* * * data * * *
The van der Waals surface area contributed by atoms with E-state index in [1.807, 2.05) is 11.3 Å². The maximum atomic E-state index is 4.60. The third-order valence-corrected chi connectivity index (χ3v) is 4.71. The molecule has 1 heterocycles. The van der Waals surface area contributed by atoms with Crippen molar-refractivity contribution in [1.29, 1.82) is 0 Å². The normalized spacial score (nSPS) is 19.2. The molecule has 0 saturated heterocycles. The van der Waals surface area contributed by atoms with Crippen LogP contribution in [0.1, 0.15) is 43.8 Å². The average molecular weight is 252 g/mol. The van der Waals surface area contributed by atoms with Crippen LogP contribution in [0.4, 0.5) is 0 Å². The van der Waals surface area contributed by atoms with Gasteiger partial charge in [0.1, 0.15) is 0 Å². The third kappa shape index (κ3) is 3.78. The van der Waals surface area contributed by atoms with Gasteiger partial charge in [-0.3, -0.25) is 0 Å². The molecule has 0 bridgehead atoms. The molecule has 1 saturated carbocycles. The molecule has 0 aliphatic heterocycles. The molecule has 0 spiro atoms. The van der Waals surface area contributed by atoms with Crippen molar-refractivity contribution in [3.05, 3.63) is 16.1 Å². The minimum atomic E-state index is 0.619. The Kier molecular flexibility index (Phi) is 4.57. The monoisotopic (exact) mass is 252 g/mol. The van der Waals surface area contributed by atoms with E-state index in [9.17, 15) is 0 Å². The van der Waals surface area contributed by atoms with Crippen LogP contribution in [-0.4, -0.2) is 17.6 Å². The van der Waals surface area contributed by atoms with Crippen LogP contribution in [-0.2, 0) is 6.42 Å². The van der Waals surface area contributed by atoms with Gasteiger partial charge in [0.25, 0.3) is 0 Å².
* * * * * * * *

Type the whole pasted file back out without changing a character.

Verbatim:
The van der Waals surface area contributed by atoms with E-state index in [1.807, 2.05) is 11.3 Å². The maximum atomic E-state index is 4.60. The third-order valence-corrected chi connectivity index (χ3v) is 4.71. The molecule has 1 heterocycles. The van der Waals surface area contributed by atoms with Crippen molar-refractivity contribution in [1.29, 1.82) is 0 Å². The normalized spacial score (nSPS) is 19.2. The molecule has 0 saturated heterocycles. The van der Waals surface area contributed by atoms with Crippen LogP contribution in [0.1, 0.15) is 43.8 Å². The average molecular weight is 252 g/mol. The van der Waals surface area contributed by atoms with Crippen LogP contribution in [0.4, 0.5) is 0 Å². The van der Waals surface area contributed by atoms with Gasteiger partial charge in [0.1, 0.15) is 0 Å². The third kappa shape index (κ3) is 3.78. The van der Waals surface area contributed by atoms with Gasteiger partial charge in [-0.3, -0.25) is 0 Å². The molecule has 0 bridgehead atoms. The molecule has 1 saturated carbocycles. The molecule has 0 aliphatic heterocycles. The molecule has 0 spiro atoms. The van der Waals surface area contributed by atoms with Crippen molar-refractivity contribution in [3.05, 3.63) is 16.1 Å². The minimum atomic E-state index is 0.619. The Kier molecular flexibility index (Phi) is 4.57. The monoisotopic (exact) mass is 252 g/mol. The van der Waals surface area contributed by atoms with E-state index in [9.17, 15) is 0 Å². The van der Waals surface area contributed by atoms with Crippen LogP contribution in [-0.4, -0.2) is 17.6 Å². The van der Waals surface area contributed by atoms with Crippen LogP contribution in [-0.2, 0) is 6.42 Å². The van der Waals surface area contributed by atoms with Gasteiger partial charge in [0.25, 0.3) is 0 Å².